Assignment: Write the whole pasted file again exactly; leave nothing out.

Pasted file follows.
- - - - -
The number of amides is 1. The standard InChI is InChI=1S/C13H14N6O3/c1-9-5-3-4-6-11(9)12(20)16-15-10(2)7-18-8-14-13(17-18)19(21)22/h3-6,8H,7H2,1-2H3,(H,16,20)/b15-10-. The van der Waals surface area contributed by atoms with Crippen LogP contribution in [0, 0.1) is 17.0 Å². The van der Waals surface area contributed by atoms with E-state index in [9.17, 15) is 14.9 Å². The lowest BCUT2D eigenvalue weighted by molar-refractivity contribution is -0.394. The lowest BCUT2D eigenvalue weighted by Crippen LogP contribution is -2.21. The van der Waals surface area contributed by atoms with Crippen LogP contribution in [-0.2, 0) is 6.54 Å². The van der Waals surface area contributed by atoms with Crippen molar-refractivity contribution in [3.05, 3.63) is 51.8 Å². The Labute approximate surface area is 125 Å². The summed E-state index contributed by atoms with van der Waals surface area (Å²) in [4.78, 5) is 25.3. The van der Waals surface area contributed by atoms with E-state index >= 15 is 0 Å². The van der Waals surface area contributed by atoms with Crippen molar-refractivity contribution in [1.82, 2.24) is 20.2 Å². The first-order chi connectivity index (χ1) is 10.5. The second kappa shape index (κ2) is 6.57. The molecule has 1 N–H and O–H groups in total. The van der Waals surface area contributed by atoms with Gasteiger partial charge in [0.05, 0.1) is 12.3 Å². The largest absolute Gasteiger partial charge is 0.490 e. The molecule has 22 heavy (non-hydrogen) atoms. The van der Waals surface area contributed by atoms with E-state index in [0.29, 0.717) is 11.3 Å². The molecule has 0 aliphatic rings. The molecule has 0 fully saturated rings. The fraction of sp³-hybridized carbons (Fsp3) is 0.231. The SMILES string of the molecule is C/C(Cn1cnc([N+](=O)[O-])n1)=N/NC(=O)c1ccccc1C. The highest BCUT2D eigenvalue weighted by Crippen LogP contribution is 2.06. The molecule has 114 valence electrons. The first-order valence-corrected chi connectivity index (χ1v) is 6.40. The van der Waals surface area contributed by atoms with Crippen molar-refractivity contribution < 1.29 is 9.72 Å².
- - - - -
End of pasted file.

The number of amides is 1. The standard InChI is InChI=1S/C13H14N6O3/c1-9-5-3-4-6-11(9)12(20)16-15-10(2)7-18-8-14-13(17-18)19(21)22/h3-6,8H,7H2,1-2H3,(H,16,20)/b15-10-. The van der Waals surface area contributed by atoms with Crippen LogP contribution in [0, 0.1) is 17.0 Å². The van der Waals surface area contributed by atoms with E-state index in [9.17, 15) is 14.9 Å². The lowest BCUT2D eigenvalue weighted by molar-refractivity contribution is -0.394. The lowest BCUT2D eigenvalue weighted by Crippen LogP contribution is -2.21. The van der Waals surface area contributed by atoms with Crippen LogP contribution in [-0.2, 0) is 6.54 Å². The van der Waals surface area contributed by atoms with Crippen molar-refractivity contribution in [3.05, 3.63) is 51.8 Å². The Labute approximate surface area is 125 Å². The summed E-state index contributed by atoms with van der Waals surface area (Å²) in [4.78, 5) is 25.3. The van der Waals surface area contributed by atoms with E-state index >= 15 is 0 Å². The van der Waals surface area contributed by atoms with Crippen molar-refractivity contribution in [1.82, 2.24) is 20.2 Å². The first-order chi connectivity index (χ1) is 10.5. The second kappa shape index (κ2) is 6.57. The molecule has 1 N–H and O–H groups in total. The van der Waals surface area contributed by atoms with Gasteiger partial charge in [0.05, 0.1) is 12.3 Å². The largest absolute Gasteiger partial charge is 0.490 e. The molecule has 22 heavy (non-hydrogen) atoms. The van der Waals surface area contributed by atoms with E-state index in [0.29, 0.717) is 11.3 Å². The molecule has 0 aliphatic rings. The molecule has 0 fully saturated rings. The fraction of sp³-hybridized carbons (Fsp3) is 0.231. The SMILES string of the molecule is C/C(Cn1cnc([N+](=O)[O-])n1)=N/NC(=O)c1ccccc1C. The highest BCUT2D eigenvalue weighted by Crippen LogP contribution is 2.06. The molecule has 114 valence electrons. The first-order valence-corrected chi connectivity index (χ1v) is 6.40. The van der Waals surface area contributed by atoms with Crippen molar-refractivity contribution < 1.29 is 9.72 Å².